The American Goldfinch is one of the last species in our area to build a nest, lay eggs and raise young. From March through August, American Goldfinch males are among the brightest songbirds in our area. Their lemon-yellow plumage is tied to a diet rich in carotenoids; the brighter the feather and the more orange the bill, the more attractive they are to a mate.
American Goldfinches commonly nest at the edge of fields, open deciduous woodlands, and riparian areas. A pair defends a small area near the nest, but not a large territory, allowing for several pairs to share the same locale tied to habitat and food resources. The female begins nest-building in late June or July. She will lay 4-5 eggs in a small cup nest made of fine grasses and a plush lining of soft cottony fibers and hairs. Incubation takes about 12-14 days and once hatched, nestlings are fed a seed-rich diet. This food is unsuitable for any parasitic cowbird chicks that might find themselves in the care of the goldfinches, and usually leads to the invaders’ demise. American Goldfinch chicks fledge in about 12 days, and the young will follow the parents for about three weeks, gradually becoming more independent. Occasionally, the female leaves the first brood so the male will finish raising the chicks, and she flies off with another mate to start a second brood.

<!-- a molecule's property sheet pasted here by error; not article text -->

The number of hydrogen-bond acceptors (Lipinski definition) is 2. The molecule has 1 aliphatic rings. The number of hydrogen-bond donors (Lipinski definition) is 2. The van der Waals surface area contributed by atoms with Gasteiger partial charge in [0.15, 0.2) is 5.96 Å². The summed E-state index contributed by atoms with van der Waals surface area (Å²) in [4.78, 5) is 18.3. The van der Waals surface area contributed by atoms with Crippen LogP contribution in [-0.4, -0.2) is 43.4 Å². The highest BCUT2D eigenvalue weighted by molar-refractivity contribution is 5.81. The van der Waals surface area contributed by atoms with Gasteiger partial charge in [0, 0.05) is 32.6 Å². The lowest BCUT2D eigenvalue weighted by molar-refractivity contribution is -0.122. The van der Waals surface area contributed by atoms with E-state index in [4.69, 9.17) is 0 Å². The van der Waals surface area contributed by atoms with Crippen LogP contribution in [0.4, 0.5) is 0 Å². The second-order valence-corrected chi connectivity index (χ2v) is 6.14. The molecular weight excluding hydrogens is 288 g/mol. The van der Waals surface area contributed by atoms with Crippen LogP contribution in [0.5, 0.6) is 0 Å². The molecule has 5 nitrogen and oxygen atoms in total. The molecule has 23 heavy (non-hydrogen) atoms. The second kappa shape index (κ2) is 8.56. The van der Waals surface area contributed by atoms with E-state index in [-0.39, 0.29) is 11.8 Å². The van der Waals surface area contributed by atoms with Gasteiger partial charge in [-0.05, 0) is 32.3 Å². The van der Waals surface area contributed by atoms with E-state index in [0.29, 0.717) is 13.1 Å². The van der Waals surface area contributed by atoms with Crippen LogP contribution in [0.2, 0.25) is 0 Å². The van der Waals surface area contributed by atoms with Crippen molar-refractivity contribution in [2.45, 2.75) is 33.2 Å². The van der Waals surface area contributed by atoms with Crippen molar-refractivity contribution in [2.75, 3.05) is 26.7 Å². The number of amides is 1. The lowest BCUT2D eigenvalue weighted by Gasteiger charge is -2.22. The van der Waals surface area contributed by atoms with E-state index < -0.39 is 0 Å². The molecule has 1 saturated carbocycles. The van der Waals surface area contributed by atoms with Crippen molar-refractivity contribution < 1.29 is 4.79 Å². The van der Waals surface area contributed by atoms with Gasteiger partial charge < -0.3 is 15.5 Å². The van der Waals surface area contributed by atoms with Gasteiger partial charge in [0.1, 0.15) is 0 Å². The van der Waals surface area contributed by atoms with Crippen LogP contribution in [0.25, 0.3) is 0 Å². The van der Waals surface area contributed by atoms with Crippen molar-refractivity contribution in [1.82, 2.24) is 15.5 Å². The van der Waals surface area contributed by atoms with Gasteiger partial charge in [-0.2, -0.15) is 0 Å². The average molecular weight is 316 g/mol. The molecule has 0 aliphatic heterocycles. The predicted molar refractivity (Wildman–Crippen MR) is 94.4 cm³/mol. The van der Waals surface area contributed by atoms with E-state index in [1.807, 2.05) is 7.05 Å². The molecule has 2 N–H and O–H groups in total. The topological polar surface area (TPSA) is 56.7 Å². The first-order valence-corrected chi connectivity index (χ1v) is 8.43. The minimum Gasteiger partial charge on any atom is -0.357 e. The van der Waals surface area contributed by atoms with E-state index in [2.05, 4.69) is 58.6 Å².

Watch for large flocks forming in August, often consisting of many buff-colored young and a few adults molting back into winter (basic) plumage. A garden planted with a native meadow can attract over 100 American Goldfinches.
The closely related Lesser Goldfinch is a slightly smaller and less-bright goldfinch found in open woodlands—especially woodlands containing Oregon White Oak—but also in shrubby habitat and weedy fields. What they lack in stature, they make up for in voice: these bubbly songsters are known to include mimicked phrases of dozens of other species—from kestrels to wood pewees—in their repertoire. The Lesser Goldfinch was probably not present in the Willamette Valley prior to the 1940s, and has dramatically increased in our area over the past 40 years, most notably in urban environments. This range expansion may have been aided as logging activity created more open habitat and bird-feeding stations helped fuel an increase in winter survivorship.
Like their cousins, Lesser Goldfinches are semi-colonial breeders, with many nests found in a relatively small area. Nesting season begins in April, but can last through July. The pair produces about 4 eggs in a small cup nest composed of grasses and lined with some soft plant fibers and fur. The chicks hatch in about 12 days, then fledge in another 12 days. The young will stay with the parents for about a month.